Social clubs organized under IRC section 501(c)(7) have faced unique challenges in tax compliance before, during, and after the COVID-19 pandemic. Management and board members who serve these types of tax-exempt organizations should be aware of several key areas that could impact the organization such as those identified below and should make sure these areas are monitored regularly.
The 15/35 Test
Arguably, one of the most important areas for a social club is maintaining its tax-exempt status. One of the key calculations that the Internal Revenue Service (IRS) uses to assess this for a club is what is commonly known as the “15/35 test.”
This 15/35 test refers to the percentage of gross revenue derived from nonmember revenue. More specifically, a social club that recognizes greater than 35% of its total income as nonmember income (including investment income), may be in jeopardy of losing its exempt status because in the eyes of the IRS, the club is not being operated where “substantially all” of its activities are for the members of the club.
Furthermore, within that 35% nonmember income bucket, if more than 15% of the club’s revenue is derived from the use of its facilities or services provided to the public, then the club may also be in jeopardy of losing its tax-exempt status.
If these thresholds are exceeded, the club should be prepared to support its position to remain a tax-exempt organization through the facts and circumstances of its situation.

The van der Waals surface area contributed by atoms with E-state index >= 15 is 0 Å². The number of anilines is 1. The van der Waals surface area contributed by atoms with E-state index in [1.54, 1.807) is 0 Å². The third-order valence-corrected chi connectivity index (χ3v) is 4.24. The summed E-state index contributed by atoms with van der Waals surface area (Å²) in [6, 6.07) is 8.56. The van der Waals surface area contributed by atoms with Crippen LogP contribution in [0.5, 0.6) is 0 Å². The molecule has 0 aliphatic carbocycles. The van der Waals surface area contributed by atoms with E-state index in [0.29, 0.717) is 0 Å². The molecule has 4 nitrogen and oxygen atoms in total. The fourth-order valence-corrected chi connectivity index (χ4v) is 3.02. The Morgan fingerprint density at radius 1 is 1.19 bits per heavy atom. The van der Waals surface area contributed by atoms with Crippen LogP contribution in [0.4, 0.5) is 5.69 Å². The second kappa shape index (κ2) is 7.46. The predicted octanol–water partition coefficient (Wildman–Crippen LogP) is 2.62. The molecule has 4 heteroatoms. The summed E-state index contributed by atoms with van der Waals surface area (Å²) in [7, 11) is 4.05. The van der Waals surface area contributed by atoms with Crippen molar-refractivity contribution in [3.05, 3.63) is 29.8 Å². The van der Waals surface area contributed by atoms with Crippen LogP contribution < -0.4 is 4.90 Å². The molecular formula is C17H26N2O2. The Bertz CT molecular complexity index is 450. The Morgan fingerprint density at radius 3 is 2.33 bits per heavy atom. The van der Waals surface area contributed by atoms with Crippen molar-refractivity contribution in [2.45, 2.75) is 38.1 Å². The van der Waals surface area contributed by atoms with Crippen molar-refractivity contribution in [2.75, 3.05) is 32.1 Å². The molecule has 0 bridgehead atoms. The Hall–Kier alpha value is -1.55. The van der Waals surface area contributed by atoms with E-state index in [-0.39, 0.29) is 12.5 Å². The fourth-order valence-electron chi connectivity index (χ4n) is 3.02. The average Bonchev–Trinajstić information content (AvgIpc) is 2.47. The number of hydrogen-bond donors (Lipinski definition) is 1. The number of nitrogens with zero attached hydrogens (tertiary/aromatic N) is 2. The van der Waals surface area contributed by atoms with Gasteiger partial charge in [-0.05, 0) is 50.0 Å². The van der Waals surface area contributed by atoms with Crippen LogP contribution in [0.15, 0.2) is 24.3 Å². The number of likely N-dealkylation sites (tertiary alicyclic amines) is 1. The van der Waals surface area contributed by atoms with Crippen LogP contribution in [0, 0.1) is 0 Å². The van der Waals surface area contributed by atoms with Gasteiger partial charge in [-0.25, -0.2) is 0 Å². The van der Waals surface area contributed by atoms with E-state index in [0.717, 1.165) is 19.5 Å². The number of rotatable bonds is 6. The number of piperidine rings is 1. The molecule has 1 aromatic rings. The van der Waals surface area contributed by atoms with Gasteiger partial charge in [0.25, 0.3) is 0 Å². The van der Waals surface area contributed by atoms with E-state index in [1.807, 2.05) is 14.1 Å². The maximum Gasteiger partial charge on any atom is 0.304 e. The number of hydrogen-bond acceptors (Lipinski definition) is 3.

Years ago, the IRS indicated that gross revenue generated by a club from the sale of items to be consumed off-premises would be considered “nontraditional business activities” that do not actually further the tax-exempt purpose of the club to provide pleasure and recreation to its members and therefore, those sales would be treated as nonmember income. Common examples of these types of activities often include curbside pick-up for food, sales of bottles of wine or other beverages, and even catering services. The IRS indicated that clubs should not receive more than a “de minimis amount” (or 5%) of its gross revenue from these types of activities, otherwise the club could run the risk of losing its tax-exempt status.
Prior to the COVID-19 pandemic, social clubs may have had some of these nontraditional activities. However, as access to club activities continued to be restricted due to the pandemic, many clubs adapted by increasing these types of off-premises sales. Club management should document these types of sales during the governmental shutdowns in effect where the club operates to substantiate the amounts generated in the event the club is challenged by the IRS. As operations return to normalcy, club management should revisit the need for these nontraditional sales and monitor the amount of revenue generated from them accordingly.
Membership referrals & Form 1099 reporting
Oftentimes, a club will offer incentives to its members to recruit more members to the club. Club management should be aware of the reporting requirements around these situations. Incentives like this are commonly known as referral bonuses and these bonuses can be in a variety of forms, such as: cash being given directly to the member, a reduction in the member’s dues, or another form of a credit to be used at the club.